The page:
Collaborating on clean, renewable energy

Dr. Liu says that the location of his lab in UBC Okanagan’s Innovation Precinct is key to building that network. “We work in the Clean Tech Hub, where everyone focuses on different perspectives on clean technology,” he explains. The collaborative space lets researchers mix with industry partners and local technology companies.

Dr. Liu’s team includes doctoral students who perform lab research and work with industry partners. These students include Evan Hansen, who focuses on improving battery safety; Amardeep (who uses one name), who is determining the best composition of material for battery anodes; and Yue Zhang, who is working on a collaborative project with Trail-BC­–based Fenix Advanced Materials to turn recycled tellurium into battery-grade cathode material.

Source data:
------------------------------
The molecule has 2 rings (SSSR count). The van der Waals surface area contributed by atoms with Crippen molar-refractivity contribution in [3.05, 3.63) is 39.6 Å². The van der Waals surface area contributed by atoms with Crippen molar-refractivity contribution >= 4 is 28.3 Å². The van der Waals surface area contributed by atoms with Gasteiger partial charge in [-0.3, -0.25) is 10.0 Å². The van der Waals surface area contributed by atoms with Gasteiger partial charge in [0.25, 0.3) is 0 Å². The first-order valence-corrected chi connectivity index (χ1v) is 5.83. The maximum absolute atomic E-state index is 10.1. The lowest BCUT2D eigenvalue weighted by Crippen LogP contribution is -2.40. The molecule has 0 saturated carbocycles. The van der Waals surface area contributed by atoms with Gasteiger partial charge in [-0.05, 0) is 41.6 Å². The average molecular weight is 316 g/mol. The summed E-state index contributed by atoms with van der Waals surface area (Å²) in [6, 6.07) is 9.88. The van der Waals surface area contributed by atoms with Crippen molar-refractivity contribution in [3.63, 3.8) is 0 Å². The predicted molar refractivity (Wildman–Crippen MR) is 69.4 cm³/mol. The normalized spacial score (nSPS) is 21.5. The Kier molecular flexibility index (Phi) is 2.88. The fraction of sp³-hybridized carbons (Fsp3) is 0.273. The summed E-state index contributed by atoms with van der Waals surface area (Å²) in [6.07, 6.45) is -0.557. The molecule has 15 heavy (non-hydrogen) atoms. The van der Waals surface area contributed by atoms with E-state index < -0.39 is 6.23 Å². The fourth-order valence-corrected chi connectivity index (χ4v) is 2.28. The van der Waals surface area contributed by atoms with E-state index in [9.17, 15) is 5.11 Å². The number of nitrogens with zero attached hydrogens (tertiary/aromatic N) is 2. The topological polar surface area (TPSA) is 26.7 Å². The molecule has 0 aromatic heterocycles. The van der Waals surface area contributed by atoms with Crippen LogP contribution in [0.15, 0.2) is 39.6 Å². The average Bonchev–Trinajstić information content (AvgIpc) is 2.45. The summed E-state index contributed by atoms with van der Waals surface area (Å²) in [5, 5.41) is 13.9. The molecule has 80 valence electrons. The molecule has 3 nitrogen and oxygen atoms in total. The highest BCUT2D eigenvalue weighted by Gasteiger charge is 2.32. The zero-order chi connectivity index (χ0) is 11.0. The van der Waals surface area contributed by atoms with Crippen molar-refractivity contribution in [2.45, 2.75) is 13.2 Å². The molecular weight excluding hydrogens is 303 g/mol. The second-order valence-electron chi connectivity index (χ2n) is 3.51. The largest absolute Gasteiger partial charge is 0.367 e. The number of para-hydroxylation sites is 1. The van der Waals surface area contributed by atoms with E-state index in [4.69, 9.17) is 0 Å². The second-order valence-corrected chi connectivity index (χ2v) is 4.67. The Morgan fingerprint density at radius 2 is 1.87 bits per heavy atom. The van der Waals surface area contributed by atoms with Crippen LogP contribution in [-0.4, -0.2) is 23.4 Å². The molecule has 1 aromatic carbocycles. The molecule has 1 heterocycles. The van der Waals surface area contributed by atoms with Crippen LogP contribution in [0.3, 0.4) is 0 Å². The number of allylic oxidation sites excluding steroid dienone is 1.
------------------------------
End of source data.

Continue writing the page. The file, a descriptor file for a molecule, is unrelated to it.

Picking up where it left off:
UBC’s strength in facilitating industry partnerships is helping make the battery supply chain a reality in western Canada.

“UBC has a reputation for industry collaboration,” Dr. Liu explains. People in the industry approach his team because they want to collaborate and are often working individually, don’t know one another or lack the resources to work with one other. “We can play a role in bringing people together,” he says.

Manufacturing these batteries in Canada using local materials will go a long way to ensuring Canada’s energy security. It will also help reduce our dependency on fossil fuels by encouraging a greater transition to electric vehicles. That would help the planet, since transportation currently accounts for 25 per cent of greenhouse gas emissions in Canada. So while most of us are currently thinking more about gas than batteries, UBC’s researchers are working to move clean energy forward—by harnessing the potential of batteries to power positive change.